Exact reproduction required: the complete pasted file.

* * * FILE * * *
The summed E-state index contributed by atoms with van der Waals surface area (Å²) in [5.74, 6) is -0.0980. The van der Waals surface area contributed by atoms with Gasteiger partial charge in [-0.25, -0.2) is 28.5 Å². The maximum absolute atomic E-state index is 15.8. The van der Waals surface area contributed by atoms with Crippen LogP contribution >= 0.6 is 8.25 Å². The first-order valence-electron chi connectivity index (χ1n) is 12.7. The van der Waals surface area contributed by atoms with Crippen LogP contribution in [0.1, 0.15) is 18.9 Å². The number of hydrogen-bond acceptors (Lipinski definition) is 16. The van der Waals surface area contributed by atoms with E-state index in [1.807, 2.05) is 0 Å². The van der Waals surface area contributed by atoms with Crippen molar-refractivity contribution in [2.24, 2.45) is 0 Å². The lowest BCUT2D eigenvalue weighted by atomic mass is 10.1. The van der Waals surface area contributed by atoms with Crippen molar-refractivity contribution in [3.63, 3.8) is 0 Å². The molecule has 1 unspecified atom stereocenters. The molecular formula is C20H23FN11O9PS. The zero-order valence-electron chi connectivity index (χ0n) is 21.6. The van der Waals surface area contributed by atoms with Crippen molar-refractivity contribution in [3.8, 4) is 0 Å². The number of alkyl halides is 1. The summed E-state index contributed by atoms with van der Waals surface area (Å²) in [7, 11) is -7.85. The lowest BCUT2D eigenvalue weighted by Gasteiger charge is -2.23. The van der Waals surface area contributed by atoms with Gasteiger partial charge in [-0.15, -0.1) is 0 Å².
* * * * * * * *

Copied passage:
The summed E-state index contributed by atoms with van der Waals surface area (Å²) in [5.74, 6) is -0.0980. The van der Waals surface area contributed by atoms with Gasteiger partial charge in [-0.25, -0.2) is 28.5 Å². The maximum absolute atomic E-state index is 15.8. The van der Waals surface area contributed by atoms with Crippen LogP contribution >= 0.6 is 8.25 Å². The first-order valence-electron chi connectivity index (χ1n) is 12.7. The van der Waals surface area contributed by atoms with Crippen LogP contribution in [0.1, 0.15) is 18.9 Å². The number of hydrogen-bond acceptors (Lipinski definition) is 16. The van der Waals surface area contributed by atoms with E-state index in [1.807, 2.05) is 0 Å². The van der Waals surface area contributed by atoms with Crippen molar-refractivity contribution in [2.24, 2.45) is 0 Å². The lowest BCUT2D eigenvalue weighted by atomic mass is 10.1. The van der Waals surface area contributed by atoms with Crippen molar-refractivity contribution in [3.63, 3.8) is 0 Å². The molecule has 1 unspecified atom stereocenters. The molecular formula is C20H23FN11O9PS. The zero-order valence-electron chi connectivity index (χ0n) is 21.6. The van der Waals surface area contributed by atoms with Crippen molar-refractivity contribution in [3.8, 4) is 0 Å². The number of alkyl halides is 1. The summed E-state index contributed by atoms with van der Waals surface area (Å²) in [7, 11) is -7.85. The lowest BCUT2D eigenvalue weighted by Gasteiger charge is -2.23. The van der Waals surface area contributed by atoms with Gasteiger partial charge in [-0.15, -0.1) is 0 Å².